The trans-Pacific ocean trades in 2006 turned out to be a lot livelier than many experts predicted. Estimates of container growth for cargo moving from Asia to the U.S. were in the range of 4 percent to 10 percent. Once again, however, reality appears to have trumped the forecast.
According to figures released by the Transpacific Stabilization Agreement (TSA), the first half of 2006 saw a 13.2-percent increase in the amount of eastbound container cargoes, over the same period of 2005. Carriers moved approximately 3.1 million forty-foot equivalent units (FEUs), versus 2.7 million FEUs in the prior year. And that was before the trade's peak season got under way.
More recent figures suggest that the total numbers for the year will be even higher. The Port of Los Angeles recorded increases of nearly 15 percent in June 2006, and better than 17 percent in July. August registered a whopping 21-percent rise over the same month of 2005. Total volumes moving over port docks in August reached nearly 791,000 twenty-foot equivalent units (TEUs).
Not everyone got it seriously wrong. TSA had predicted increases of between 11 percent and 14 percent, according to executive director Albert A. Pierce. "We were certainly in the ballpark," he said.
TSA also appears to have been correct about this year's overcapacity situation-or, to put it more accurately, the lack of one. Some analysts had predicted that a slew of new tonnage entering the trans-Pacific trade would result in large amounts of unused space on vessels. In actuality, 2006's peak season turned out to look pretty much like past years, with ships sailing at close to 100-percent capacity.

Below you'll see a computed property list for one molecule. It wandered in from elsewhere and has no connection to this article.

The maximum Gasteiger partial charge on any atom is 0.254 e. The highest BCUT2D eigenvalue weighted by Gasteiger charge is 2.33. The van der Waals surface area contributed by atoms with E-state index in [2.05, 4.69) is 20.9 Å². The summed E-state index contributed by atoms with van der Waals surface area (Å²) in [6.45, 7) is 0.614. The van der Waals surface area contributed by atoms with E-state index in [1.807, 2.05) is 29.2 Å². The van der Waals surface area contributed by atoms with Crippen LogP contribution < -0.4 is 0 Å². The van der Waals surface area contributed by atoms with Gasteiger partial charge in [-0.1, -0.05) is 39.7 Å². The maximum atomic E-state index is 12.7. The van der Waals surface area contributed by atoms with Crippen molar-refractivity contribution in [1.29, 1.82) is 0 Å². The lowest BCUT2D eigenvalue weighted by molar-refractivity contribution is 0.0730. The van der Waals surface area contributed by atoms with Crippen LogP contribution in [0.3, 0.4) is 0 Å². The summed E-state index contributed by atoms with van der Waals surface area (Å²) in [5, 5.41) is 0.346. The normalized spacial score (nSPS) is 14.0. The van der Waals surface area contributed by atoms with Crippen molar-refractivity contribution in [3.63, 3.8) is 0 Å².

In fact, some shippers who weren't named Wal-Mart once again found themselves shut out of ships on which they had booked space from Asia to the U.S. This "rolling" of certain cargoes to later voyages happens to some extent nearly every year, as retailers flood the pipeline with Asia-sourced goods earmarked for the Christmas shopping season. Pierce insisted, however, that there was "very little roll activity" during the 2006 peak period. Rejections that did occur were mostly on Pacific Southwest trade lanes, he said.
Clients of ICG Commerce, a consultant on global supply chain issues, have experienced some rolling of cargoes, but "it's no worse than in past years," according to Paul Svindland, senior director of the firm's Global Logistics Solutions Group.
Vessel Size Growing
Predictions of overcapacity for this year were tied to the trend of ever-larger containerships in the trade. Vessels able to carry between 8,000 and 10,000 TEUs are becoming increasingly common on major trade lanes. In August, Maersk Line launched the Emma Maersk, the largest containership ever built, with capacity of between 11,000 and 14,500 TEUs, depending on the ratio of loaded to empty containers. (Maersk itself favors the lower figure.) Few ports in the world have the water depth, terminal facilities and intermodal connections to handle a vessel of that size. Analysts worried that West Coast ports would experience gridlock with the advent of the newest mega-ships.
As it happened, most of the new tonnage slated for trans-Pacific deployment wasn't due until the second half of this year. "They're just hitting the marketplace now," Svindland said in early October. "Going into the fourth quarter is where people expected to see vessel utilization drop off."
|"The infrastructure of the world we live in will always be behind. I don't envision people asking ports to adopt a 'build-it-and-they-will-come' approach. We're always going to see this reactive mentality."|
- Paul Svindland of ICG Commerce
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